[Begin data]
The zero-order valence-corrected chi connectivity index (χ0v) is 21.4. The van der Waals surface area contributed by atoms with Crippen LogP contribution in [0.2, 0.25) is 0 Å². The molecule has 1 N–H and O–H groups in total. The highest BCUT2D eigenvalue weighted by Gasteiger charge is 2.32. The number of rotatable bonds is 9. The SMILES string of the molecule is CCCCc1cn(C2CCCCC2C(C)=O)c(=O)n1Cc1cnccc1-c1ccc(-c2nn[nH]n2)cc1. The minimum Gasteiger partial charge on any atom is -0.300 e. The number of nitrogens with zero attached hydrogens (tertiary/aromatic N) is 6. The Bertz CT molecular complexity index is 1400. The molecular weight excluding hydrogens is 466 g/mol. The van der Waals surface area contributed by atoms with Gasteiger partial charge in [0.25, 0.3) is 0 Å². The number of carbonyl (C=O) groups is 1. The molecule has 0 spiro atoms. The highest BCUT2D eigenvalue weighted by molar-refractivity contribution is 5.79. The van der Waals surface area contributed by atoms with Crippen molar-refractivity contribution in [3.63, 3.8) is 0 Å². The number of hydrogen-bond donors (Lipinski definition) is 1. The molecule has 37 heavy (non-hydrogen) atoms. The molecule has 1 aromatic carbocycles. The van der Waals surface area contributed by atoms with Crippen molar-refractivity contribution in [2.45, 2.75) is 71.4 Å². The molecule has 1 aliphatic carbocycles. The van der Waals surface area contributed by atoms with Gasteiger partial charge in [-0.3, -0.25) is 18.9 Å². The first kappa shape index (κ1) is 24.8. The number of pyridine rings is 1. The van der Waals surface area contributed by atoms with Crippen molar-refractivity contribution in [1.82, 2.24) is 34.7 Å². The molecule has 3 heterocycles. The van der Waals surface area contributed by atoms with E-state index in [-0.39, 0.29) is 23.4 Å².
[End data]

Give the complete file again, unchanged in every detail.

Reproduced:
The zero-order valence-corrected chi connectivity index (χ0v) is 21.4. The van der Waals surface area contributed by atoms with Crippen LogP contribution in [0.2, 0.25) is 0 Å². The molecule has 1 N–H and O–H groups in total. The highest BCUT2D eigenvalue weighted by Gasteiger charge is 2.32. The number of rotatable bonds is 9. The SMILES string of the molecule is CCCCc1cn(C2CCCCC2C(C)=O)c(=O)n1Cc1cnccc1-c1ccc(-c2nn[nH]n2)cc1. The minimum Gasteiger partial charge on any atom is -0.300 e. The number of nitrogens with zero attached hydrogens (tertiary/aromatic N) is 6. The Bertz CT molecular complexity index is 1400. The molecular weight excluding hydrogens is 466 g/mol. The van der Waals surface area contributed by atoms with Gasteiger partial charge in [0.25, 0.3) is 0 Å². The number of carbonyl (C=O) groups is 1. The molecule has 0 spiro atoms. The highest BCUT2D eigenvalue weighted by molar-refractivity contribution is 5.79. The van der Waals surface area contributed by atoms with Crippen molar-refractivity contribution in [3.63, 3.8) is 0 Å². The number of hydrogen-bond donors (Lipinski definition) is 1. The molecule has 37 heavy (non-hydrogen) atoms. The molecule has 1 aromatic carbocycles. The van der Waals surface area contributed by atoms with Crippen molar-refractivity contribution in [2.45, 2.75) is 71.4 Å². The molecule has 1 aliphatic carbocycles. The van der Waals surface area contributed by atoms with Gasteiger partial charge in [-0.3, -0.25) is 18.9 Å². The first kappa shape index (κ1) is 24.8. The number of pyridine rings is 1. The van der Waals surface area contributed by atoms with Crippen molar-refractivity contribution in [1.82, 2.24) is 34.7 Å². The molecule has 3 heterocycles. The van der Waals surface area contributed by atoms with E-state index in [-0.39, 0.29) is 23.4 Å².